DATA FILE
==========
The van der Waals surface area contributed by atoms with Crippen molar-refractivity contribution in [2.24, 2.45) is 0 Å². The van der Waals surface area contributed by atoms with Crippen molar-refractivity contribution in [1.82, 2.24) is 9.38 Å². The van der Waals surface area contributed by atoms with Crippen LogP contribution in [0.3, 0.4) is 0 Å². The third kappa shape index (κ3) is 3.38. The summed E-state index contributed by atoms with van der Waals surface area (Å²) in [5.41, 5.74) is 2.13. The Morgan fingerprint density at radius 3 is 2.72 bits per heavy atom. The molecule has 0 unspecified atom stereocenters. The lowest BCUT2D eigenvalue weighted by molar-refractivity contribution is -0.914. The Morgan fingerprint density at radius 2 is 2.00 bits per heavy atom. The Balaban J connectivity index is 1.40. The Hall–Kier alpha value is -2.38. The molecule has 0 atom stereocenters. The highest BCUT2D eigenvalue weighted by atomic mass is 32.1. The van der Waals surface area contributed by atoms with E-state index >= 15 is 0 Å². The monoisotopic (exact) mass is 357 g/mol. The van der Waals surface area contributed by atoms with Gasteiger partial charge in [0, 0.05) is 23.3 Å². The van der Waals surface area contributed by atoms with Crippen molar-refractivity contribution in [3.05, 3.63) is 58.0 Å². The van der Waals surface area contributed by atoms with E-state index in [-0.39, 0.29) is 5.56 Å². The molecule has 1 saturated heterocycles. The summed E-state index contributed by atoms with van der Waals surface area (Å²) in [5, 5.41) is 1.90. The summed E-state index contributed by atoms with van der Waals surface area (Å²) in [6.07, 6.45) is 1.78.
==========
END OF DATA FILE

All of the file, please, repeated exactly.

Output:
The van der Waals surface area contributed by atoms with Crippen molar-refractivity contribution in [2.24, 2.45) is 0 Å². The van der Waals surface area contributed by atoms with Crippen molar-refractivity contribution in [1.82, 2.24) is 9.38 Å². The van der Waals surface area contributed by atoms with Crippen LogP contribution in [0.3, 0.4) is 0 Å². The third kappa shape index (κ3) is 3.38. The summed E-state index contributed by atoms with van der Waals surface area (Å²) in [5.41, 5.74) is 2.13. The Morgan fingerprint density at radius 3 is 2.72 bits per heavy atom. The molecule has 0 unspecified atom stereocenters. The lowest BCUT2D eigenvalue weighted by molar-refractivity contribution is -0.914. The Morgan fingerprint density at radius 2 is 2.00 bits per heavy atom. The Balaban J connectivity index is 1.40. The Hall–Kier alpha value is -2.38. The molecule has 0 atom stereocenters. The highest BCUT2D eigenvalue weighted by atomic mass is 32.1. The van der Waals surface area contributed by atoms with E-state index >= 15 is 0 Å². The monoisotopic (exact) mass is 357 g/mol. The van der Waals surface area contributed by atoms with Gasteiger partial charge in [0, 0.05) is 23.3 Å². The van der Waals surface area contributed by atoms with Crippen molar-refractivity contribution in [3.05, 3.63) is 58.0 Å². The van der Waals surface area contributed by atoms with E-state index in [-0.39, 0.29) is 5.56 Å². The molecule has 1 saturated heterocycles. The summed E-state index contributed by atoms with van der Waals surface area (Å²) in [5, 5.41) is 1.90. The summed E-state index contributed by atoms with van der Waals surface area (Å²) in [6.07, 6.45) is 1.78.